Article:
These fears were exacerbated by media reports of National Center for Education Statistics National Assessment of Educational Progress (NAEP) surveys and other studies in the first years of the twenty-first century which showed that girls read better than boys and that girls were closing the long-standing gap in math and science (National Center for Education Statistics, 2004, 2005; Pottorff, Phelps-Zientarski, & Skovera, 1996). Despite the fact that reading scores for both boys and girls had increased consistently from 1992 to 2003, as had the percentage of male students reading at or above the basic level (National Center for Education Statistics, 2005, pp. 10-11) and that girls continued to score lower on the AP English exam (National Center for Education Statistics, 2004, p. 62), the media declared a crisis in male literacy, seeing in girls' gains a threat to male dominance rather than an approach to gender equity in society. Explanations for girls' superiority included biological differences, maturation and developmental differences, feminization of education, content of reading material, and sociocultural factors (Pottorff et al., 1996; Ross, McKechnie, & Rothbauer, 2006, pp. 90-92). Other reports highlighted the greater number of boys in special education and their higher incidence of school failure as evidence of a "boy problem" (Ross, McKechnie, & Rothbauer, 2006, pp. 88-89).

In response to the characterization of the nonreading young male as a danger to society, many public children's and school librarians rushed to promote reading to boys, as they had in earlier eras when "sensational fiction" and comic books, rather than video games and television, were blamed for antisocial behavior. The reversal of the traditional gender hierarchy, with girls ranking higher than boys, and its threat to the established social order also appeared to motivate many of the efforts to encourage boys to read, efforts which were often detrimental to girls (Brooks, 2000; Nilsen, 2001; Parsons, 2004).

Professional journals featured articles that advised librarians to institute boys-only reading clubs led by adult males, to "make reading more boy friendly" (Jones, 2005, p. 37), to become "overtly and blatantly sexist" (Haupt, 2003, p. 19) by collecting books with male protagonists, improving access to comic books, magazines, nonfiction, and other materials that boys prefer, creating gender specific book displays, and structuring discussion groups to support boys' needs (Asselin, 2003; Chance, 2003; Cox, 2003; Knowles & Smith, 2005, pp. xvii-xxi; Martin, 2003; Sullivan, 2004; Welldon, 2005; Woodson, 2004). Author Jon Scieszka, with Penguin Putnam Publishers and the Association of Booksellers to Children, instituted a "Guys Read" campaign to encourage boys to read, while a planned equivalent effort for girls, "Hey Girls" was apparently never realized (Maughan, 2001; Scieszka, 2003). The ALA Celebrity READ posters by 2006 featured males two and a half times as often as females, and offered boys a wider range of role models than girls. Although the majority of all celebrities were either entertainers or athletes, none of the fourteen females represented any other achievement, while males included a firefighter, a conservationist, a chef, a physicist, and multi-billionaire Bill Gates.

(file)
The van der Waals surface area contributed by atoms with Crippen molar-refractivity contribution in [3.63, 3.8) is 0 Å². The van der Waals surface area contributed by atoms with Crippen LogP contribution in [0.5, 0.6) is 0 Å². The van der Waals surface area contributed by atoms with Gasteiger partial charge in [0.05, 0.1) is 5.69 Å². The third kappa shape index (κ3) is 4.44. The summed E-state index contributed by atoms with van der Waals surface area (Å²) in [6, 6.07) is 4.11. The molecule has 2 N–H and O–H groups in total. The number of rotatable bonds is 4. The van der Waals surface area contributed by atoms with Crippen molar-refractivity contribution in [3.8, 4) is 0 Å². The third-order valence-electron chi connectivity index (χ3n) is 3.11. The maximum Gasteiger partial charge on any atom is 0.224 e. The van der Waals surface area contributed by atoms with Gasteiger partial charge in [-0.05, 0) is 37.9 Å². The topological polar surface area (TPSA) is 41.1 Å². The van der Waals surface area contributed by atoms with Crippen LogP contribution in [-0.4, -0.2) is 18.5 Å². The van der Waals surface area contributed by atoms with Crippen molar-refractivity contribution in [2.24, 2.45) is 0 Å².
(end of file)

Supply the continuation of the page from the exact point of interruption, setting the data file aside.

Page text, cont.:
With a few notable exceptions, the vast majority of the articles on this topic that were published in professional journals referred primarily to popular and secondary literature (particularly Gurian (2002), Newkirk (2002), and Smith & Wilhelm (2002)) rather than the NAEP data itself, and few cited any researchers, such as Krashen (2004), who contradicted that literature or offered alternative interpretations of the data. Those few exceptions (Doiron, 2003; Hartlage-Striby, 2001; Horton, 2005) warned of the dangers of stereotyping either books or children and of allowing adult bias and expectations to influence children's reading choice, and advocated promoting nonfiction books to girls while encouraging boys to read more fiction.

Although none of the authors explicitly characterized boys as potential juvenile delinquents or referred to the moral and aesthetic value of "good books," none provided any rationale for the value of reading or for encouraging boys in particular to read, suggesting that they assumed that all recognized the social and personal value of such a skill. It is not unreasonable to assume that they would agree with Ross, McKechnie, & Rothbauer, (2006) that "to lack literacy skills means being shut out of jobs and opportunities" (p. 3), implying that boys who do not read will grow up to be at best unskilled laborers, living lives of quiet desperation, or at worst homeless or criminals.